Why is there always crying in yoga?

Posted on Jul 31, 2014
Years ago, when I first stepped onto a yoga mat, I was emotionally closed off. I’d perfected the art of acting the way I was “supposed” to act, keeping up the appearance that I had all my ducks in a row. To be honest, “vulnerability” wasn’t even in my vocabulary. Letting people in, truly in, opened too many doors for heartache, betrayal, and rejection.

While I started the asana practice of yoga for the workout (who DOESNT want a yoga butt??), it took my amazing teacher, Domenic, to really teach me yoga. Nobody warned me that a simple mantra, a single stretch, or a specific tension release had the ability to break through my barriers.

Over time I began noticing the emotional and spiritual effects of my practice. I couldn’t understand why I got so emotional in backbends (heart opening) or why I often teared up in pigeon pose (hip opening), but I knew I always felt simultaneously drained and refreshed when I left Domenic’s class.

I've learned that people will forget what you said, people will forget what you did, but people will never forget how you made them feel.

Recognizing that my time on the mat had become an amazing form of therapy, I piggybacked my actual therapist with Dom’s Tuesday night class, effectively making “Therapy Tuesday.” Working through my shit with a professional, then coming to the mat and allowing my brain to fully process the work I was doing revolutionized my life.

Eventually, I realized I wanted to share this experience, this “alternative therapy” I’d found. I became a yoga teacher to pay it forward.

As a yoga teacher, my classes always have a dharma talk. An intention, or focus, that I give my students to meditate on. This is a practice I’ve carried into my other class formats, bringing an element of “therapy” to all forms of sweat. As I always say, cycling is cheaper than therapy!Let’s be clear, I’m not a certified therapist and I always recommend people try therapy at least once in their lives. But, especially after years of my own therapeutic exploration, I bring my own personal struggles and life lessons into my teachings, sharing what I’ve learned and encouraging my students to dig deeper.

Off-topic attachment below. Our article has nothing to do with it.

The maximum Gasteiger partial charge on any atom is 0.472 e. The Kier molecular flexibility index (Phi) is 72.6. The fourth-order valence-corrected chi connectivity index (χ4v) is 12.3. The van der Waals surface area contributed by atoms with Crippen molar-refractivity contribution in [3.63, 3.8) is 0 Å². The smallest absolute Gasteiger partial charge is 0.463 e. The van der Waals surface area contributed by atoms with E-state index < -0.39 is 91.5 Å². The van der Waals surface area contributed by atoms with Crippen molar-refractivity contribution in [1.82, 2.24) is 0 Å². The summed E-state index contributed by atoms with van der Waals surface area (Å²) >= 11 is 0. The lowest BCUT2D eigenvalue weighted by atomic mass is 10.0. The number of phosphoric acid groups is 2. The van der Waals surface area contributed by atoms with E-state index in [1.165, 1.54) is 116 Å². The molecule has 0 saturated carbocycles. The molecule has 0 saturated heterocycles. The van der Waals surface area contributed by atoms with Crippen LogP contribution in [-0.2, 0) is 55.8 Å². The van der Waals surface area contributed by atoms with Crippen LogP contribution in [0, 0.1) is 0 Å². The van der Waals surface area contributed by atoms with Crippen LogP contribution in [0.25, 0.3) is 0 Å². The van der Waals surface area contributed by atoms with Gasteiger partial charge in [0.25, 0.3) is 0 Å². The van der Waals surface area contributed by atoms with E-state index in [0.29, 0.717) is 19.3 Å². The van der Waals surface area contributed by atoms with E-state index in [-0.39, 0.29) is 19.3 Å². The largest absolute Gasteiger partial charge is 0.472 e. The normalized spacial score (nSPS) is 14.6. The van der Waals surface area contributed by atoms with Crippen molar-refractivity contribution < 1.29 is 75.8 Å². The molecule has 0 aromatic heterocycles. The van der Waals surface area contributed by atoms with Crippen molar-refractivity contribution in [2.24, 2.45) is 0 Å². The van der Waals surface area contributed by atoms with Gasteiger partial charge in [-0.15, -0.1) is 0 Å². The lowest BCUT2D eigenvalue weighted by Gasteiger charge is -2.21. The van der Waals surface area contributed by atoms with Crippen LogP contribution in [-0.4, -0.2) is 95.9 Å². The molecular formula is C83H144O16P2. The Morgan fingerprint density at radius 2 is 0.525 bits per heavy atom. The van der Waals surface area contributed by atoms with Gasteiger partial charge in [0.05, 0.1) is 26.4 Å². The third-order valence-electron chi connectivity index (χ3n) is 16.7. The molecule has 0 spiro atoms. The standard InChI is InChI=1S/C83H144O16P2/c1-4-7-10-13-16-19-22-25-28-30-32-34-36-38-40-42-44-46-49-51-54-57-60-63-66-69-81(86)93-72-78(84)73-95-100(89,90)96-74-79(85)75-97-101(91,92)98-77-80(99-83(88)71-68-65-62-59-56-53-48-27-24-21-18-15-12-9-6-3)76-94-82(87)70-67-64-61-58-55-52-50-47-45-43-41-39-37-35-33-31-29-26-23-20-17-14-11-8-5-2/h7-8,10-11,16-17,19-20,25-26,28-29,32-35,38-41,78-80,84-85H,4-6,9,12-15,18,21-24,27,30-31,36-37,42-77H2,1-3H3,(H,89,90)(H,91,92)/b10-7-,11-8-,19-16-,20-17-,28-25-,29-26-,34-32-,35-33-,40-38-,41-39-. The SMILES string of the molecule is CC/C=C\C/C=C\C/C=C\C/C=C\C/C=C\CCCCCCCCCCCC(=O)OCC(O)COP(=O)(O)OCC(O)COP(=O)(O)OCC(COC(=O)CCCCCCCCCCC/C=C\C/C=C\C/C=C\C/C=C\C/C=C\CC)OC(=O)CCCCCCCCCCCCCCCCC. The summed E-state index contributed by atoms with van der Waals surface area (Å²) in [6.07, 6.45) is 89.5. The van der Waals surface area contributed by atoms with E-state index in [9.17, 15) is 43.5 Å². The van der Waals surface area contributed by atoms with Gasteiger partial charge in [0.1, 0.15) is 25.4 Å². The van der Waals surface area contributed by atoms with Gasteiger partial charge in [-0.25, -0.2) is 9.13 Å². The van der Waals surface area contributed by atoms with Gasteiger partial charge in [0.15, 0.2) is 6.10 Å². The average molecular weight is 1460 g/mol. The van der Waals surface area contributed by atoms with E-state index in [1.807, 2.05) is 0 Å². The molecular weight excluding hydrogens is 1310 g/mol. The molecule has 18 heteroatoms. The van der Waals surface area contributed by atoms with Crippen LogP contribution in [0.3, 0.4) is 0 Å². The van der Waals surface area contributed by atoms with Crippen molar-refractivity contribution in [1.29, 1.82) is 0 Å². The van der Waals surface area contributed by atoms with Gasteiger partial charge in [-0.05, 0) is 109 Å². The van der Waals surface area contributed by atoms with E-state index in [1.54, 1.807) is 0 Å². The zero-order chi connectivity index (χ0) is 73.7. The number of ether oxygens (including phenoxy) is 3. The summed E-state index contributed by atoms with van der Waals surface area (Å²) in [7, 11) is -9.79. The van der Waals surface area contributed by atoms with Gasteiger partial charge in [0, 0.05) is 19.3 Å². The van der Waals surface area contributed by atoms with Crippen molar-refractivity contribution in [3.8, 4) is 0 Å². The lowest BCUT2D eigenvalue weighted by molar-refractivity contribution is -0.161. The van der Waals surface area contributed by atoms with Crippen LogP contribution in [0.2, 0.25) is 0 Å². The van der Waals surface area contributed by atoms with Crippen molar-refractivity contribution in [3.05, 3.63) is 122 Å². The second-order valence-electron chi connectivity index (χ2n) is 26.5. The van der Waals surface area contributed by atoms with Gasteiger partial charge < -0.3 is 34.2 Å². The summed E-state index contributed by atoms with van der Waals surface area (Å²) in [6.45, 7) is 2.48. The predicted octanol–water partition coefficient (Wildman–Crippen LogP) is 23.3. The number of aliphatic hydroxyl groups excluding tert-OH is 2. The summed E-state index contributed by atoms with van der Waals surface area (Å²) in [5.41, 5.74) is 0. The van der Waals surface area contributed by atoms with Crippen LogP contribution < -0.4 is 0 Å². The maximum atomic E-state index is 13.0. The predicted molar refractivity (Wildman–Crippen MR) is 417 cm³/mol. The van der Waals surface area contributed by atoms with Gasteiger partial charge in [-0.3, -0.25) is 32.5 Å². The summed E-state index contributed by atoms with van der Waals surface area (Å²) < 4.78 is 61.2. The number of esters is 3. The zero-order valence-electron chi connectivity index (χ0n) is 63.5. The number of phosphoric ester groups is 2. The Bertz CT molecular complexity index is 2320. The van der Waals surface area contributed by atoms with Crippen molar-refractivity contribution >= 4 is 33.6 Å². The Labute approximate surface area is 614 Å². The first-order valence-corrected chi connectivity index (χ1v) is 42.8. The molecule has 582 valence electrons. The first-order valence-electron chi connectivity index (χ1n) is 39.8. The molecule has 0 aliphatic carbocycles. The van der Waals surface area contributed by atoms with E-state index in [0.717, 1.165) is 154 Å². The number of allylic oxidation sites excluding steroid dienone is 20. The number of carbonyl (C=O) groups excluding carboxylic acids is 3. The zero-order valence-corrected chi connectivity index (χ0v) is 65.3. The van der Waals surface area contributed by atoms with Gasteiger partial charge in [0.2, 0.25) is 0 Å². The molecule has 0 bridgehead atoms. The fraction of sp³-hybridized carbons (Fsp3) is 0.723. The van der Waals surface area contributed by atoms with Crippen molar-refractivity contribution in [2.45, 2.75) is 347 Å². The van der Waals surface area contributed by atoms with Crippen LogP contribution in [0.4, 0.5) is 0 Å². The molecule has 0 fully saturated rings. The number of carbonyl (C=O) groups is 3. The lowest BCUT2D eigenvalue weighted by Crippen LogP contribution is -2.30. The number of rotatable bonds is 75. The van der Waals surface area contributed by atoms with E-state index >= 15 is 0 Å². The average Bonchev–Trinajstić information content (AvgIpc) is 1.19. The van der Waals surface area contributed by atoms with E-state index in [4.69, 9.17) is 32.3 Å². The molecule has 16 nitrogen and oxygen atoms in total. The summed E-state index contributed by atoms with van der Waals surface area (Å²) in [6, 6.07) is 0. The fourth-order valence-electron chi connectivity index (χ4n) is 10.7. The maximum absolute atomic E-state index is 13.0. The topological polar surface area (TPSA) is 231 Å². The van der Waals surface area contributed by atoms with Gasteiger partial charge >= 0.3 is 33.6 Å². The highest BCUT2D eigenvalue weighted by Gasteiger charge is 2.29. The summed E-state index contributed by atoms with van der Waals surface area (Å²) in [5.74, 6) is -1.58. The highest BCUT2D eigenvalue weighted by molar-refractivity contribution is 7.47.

In one of my classes last week, I used the Maya Angelou quote: “I’ve learned that people will forget what you said, people will forget what you did, but people will never forget how you made them feel.” and encouraged my students to dedicate their practice to letting their light shine for someone who needed it today…and one of my students lost it. Later she apologized, shocking since I found myself envious of her cathartic release…

Watching her throughout the class was such a beautiful reminder of the power of yoga. The power of releasing our grip and letting the universe take over. Life is always on time, but we’ll never see that if we’re unable to relinquish control of the current moment and just feel…aaaaaall the damn feelings 😉

As someone that spent most of her life with a limited range of “acceptable” emotions, I write this because releasing my restrictions and allowing myself to let go of the expectations that had ruled my mind and my life for as long as I can remember brought my entire existence to a new level.

Sometimes I’m dying for an emotional release. Sometimes I have no clue why I’m sobbing. But, unlike baseball, there is always crying in yoga. But the really good kind.

Let it out. We’ve all been there.

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